Don’t Shoot, Stop the Madness to give school gear


“It’s always good to start where you’re from,” Markeem Kendall said Monday from Fishtown’s Waterview Lounge.

The 33-year-old, formerly of Seventh Street and Snyder Avenue, has owned the 1,900-square-foot space since June and has headed the nonprofit Stop the Madness Foundation for eight years. The latter will help the entrepreneur to continue to confer his community care when he hosts his first Back to School Block Party Sept. 1 on the 1900 block of South Sixth Street. 

Kendall will use the day to strengthen his adult life’s commitment to reminding children that their neighborhoods should inspire them. His other foundation work has centered on basketball, with the creation of leagues and tournaments at Ford PAL Center, 609 Snyder Ave. Regardless of an event’s classification, he wants youngsters to thrive. 

“I want to be that guy who helps them to access opportunities they may not have known about,” he said.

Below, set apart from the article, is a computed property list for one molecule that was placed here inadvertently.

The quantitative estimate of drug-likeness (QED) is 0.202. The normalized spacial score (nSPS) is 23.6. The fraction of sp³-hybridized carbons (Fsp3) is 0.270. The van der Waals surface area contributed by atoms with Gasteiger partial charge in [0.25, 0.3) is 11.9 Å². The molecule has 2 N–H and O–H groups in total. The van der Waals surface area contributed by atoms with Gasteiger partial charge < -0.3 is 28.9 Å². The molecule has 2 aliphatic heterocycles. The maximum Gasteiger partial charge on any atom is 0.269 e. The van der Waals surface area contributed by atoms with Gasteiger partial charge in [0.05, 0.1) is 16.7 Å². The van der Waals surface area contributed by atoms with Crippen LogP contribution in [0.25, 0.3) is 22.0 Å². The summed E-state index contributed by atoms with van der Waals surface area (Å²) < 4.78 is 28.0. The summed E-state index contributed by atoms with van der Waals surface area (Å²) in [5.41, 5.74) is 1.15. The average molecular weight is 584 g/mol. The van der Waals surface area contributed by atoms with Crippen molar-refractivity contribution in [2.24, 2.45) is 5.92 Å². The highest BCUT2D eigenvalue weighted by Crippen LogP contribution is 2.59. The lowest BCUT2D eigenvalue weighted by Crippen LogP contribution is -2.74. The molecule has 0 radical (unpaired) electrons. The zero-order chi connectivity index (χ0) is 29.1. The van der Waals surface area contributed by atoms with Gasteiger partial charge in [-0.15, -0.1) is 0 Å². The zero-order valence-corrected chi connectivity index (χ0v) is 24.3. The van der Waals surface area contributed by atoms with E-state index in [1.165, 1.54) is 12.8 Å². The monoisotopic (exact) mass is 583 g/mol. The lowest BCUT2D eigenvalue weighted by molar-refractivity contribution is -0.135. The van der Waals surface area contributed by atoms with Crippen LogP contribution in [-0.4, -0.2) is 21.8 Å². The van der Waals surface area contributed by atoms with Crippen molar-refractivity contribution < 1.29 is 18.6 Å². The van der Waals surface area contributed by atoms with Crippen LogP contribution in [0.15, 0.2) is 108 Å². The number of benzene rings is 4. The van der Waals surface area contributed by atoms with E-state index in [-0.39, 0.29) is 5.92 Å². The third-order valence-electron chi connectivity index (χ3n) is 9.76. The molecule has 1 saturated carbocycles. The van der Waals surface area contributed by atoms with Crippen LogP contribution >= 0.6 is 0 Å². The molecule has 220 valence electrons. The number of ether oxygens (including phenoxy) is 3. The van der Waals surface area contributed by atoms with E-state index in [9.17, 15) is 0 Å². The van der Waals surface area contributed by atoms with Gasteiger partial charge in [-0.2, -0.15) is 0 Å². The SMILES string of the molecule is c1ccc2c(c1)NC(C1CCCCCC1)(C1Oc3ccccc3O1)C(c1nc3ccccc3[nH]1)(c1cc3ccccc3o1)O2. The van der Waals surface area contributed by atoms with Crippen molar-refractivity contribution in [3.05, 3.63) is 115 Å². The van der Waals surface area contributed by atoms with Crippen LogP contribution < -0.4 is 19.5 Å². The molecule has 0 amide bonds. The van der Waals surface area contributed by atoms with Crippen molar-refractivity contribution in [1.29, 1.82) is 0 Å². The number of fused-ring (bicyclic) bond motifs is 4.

A product of Southwark School, 1835 S. Ninth St., Francis Scott Key School, 2230 S. Eighth St., and Edward Bok Technical High School, 1901 S. Ninth St., Kendall calls Northeast Philadelphia home but regularly returns to where he spent his first 31 years. Along with nurturing his goal to help children, South Philadelphia yielded his career path. 

“I started in business and entertainment in 1998,” he said of his beginnings as a music manager. 

The often cutthroat music world failed to intimidate Kendall, increasing his life’s mantra that helping others is vital. His magnanimity led him to create his foundation, which serves as a form of therapy for the father of five who grew up without his own patriarch to offer support.

“This is the most critical time to help young people,” he said, citing the lack of father figures and the abundance of “kids having kids” as the chief deterrents to communal stability.

Last year Kendall formed Madness Studios, a multimedia company that focuses on graphic design, photography, videography and web development. He abstains from self-aggrandizement, instead choosing to see himself as someone who heard enough positive messages and maximized their intent.

He will see how far his instruction can resonate when 50 to 100 children arrive for supplies Sept. 1. The gathering will begin at 2 p.m. and will last for four hours.